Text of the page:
Educate customers about ants

By |  May 31, 2017

Jerry LazarusMost ants thrive in warm and moist conditions, which is why it’s best to eliminate moisture or standing water near or inside the home.

To fight the problem, you first have to identify your enemy. Here are some of the most common home ant invaders in southern New England — and perhaps your neck of the woods, too. We aimed to make our descriptions easy to understand for homeowners:

  • Carpenter ants (Camponotus spp.) hollow out nests in both dry and moist wood, though they prefer the latter. They can be particularly hard to remove because their nests can be more difficult to locate.
  • Large yellow ants (Lasius spp.) are sometimes called citronella ants because they emit a distinctive citronella odor when they are crushed. They often nest in rotting wood or under landscaping elements near the house, where they feed on honeydew excreted by aphids on ornamental plants. They are frequently confused with termites when they swarm into the living areas of homes. Although this can be disconcerting, they do not attack structures or forage for food inside the home.
  • Pavement ants (Tetramorium caespitum) get their name from their preference for nesting under stones, along curbs or in pavement cracks. Pavement ants feed on a wide variety of foods. It is when they enter your home to forage in large groups that pavement ants, who can sting and bite, become a true nuisance.
  • Pharaoh ants (Monomorium pharaonis) are very small, nesting in hidden, well-protected areas throughout buildings, including in walls, behind baseboards, in refrigerator insulation and other undisturbed indoor spaces. They prefer sweets, but also consume grease and even shoe polish. They live in extremely large colonies and can spread disease.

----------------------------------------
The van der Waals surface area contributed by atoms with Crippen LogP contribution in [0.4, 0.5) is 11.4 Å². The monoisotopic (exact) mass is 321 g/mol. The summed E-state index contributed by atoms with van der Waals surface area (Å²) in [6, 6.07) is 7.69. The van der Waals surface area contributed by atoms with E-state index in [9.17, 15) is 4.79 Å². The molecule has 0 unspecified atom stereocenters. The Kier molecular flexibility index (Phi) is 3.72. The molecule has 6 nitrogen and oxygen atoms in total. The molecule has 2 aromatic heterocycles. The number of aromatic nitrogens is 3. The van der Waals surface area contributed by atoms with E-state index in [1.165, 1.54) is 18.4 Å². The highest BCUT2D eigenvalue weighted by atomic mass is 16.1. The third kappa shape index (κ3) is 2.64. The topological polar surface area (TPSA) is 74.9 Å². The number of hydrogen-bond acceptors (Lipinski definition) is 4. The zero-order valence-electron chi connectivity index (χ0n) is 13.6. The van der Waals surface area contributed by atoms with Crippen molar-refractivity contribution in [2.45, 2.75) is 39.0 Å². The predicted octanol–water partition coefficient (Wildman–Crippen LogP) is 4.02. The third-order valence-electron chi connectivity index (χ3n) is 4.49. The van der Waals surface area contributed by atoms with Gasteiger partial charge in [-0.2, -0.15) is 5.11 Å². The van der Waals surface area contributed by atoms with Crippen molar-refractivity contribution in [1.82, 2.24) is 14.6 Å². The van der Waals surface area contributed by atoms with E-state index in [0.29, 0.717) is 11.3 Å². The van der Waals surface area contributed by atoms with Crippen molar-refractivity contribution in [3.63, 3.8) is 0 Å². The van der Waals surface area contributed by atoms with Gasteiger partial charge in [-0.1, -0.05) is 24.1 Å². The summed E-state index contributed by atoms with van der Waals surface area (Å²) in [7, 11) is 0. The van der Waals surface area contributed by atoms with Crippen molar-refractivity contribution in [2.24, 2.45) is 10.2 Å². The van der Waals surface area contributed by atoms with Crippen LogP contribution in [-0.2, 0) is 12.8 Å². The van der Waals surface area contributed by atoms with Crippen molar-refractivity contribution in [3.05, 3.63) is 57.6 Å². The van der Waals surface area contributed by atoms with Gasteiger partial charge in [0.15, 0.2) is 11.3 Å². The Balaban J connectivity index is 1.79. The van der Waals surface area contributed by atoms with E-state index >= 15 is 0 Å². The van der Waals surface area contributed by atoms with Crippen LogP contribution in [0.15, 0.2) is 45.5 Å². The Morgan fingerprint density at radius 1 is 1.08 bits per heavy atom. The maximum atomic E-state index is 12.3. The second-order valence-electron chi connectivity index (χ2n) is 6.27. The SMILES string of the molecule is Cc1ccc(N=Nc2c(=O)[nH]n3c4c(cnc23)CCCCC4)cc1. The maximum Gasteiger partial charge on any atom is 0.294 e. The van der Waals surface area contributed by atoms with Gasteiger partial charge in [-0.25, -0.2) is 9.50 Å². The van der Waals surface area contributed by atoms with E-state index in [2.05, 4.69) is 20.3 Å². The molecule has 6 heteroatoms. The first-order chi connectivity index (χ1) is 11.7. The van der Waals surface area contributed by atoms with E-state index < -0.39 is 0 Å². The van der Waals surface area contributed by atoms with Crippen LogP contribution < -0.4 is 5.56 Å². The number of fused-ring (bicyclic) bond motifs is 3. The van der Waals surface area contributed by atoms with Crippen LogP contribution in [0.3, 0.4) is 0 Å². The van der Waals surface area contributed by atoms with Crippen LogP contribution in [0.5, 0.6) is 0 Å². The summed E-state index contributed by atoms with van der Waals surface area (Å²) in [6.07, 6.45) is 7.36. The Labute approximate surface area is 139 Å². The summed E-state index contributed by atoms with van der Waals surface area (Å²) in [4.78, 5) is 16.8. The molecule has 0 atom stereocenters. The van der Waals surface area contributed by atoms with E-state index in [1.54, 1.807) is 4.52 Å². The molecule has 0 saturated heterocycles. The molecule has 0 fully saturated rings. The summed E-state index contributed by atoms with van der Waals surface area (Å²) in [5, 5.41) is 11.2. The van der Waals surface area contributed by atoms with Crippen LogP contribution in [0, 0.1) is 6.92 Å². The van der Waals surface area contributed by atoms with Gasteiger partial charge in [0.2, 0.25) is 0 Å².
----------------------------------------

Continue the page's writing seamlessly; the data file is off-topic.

• Thief ants (Solenopsis molesta) are one of the smallest ant species. They often steal larvae and pupae from neighboring colonies to use as food. Other favorite foods include anything greasy and containing protein, such as nuts, meats, cheese, peanut butter and sweets. Because worker thief ants are small enough to enter food packaging, they can become a nuisance in the kitchen. Outside, thief ants forage for dead insects and rodents, which means they can transmit pathogens into your home and food.

Of these, carpenter ants are probably the most destructive. Here are five signs that carpenter ants may be in the house:

  1. The presence of medium to large black ants in the house in springtime.
  2. Piles of sawdust that reappear after being removed.
  3. Faint, unexplained rustling noises from inside walls or woodwork.
  4. Numerous large-winged carpenter ants inside the home.
  5. Wood beams that sound hollow when tapped.
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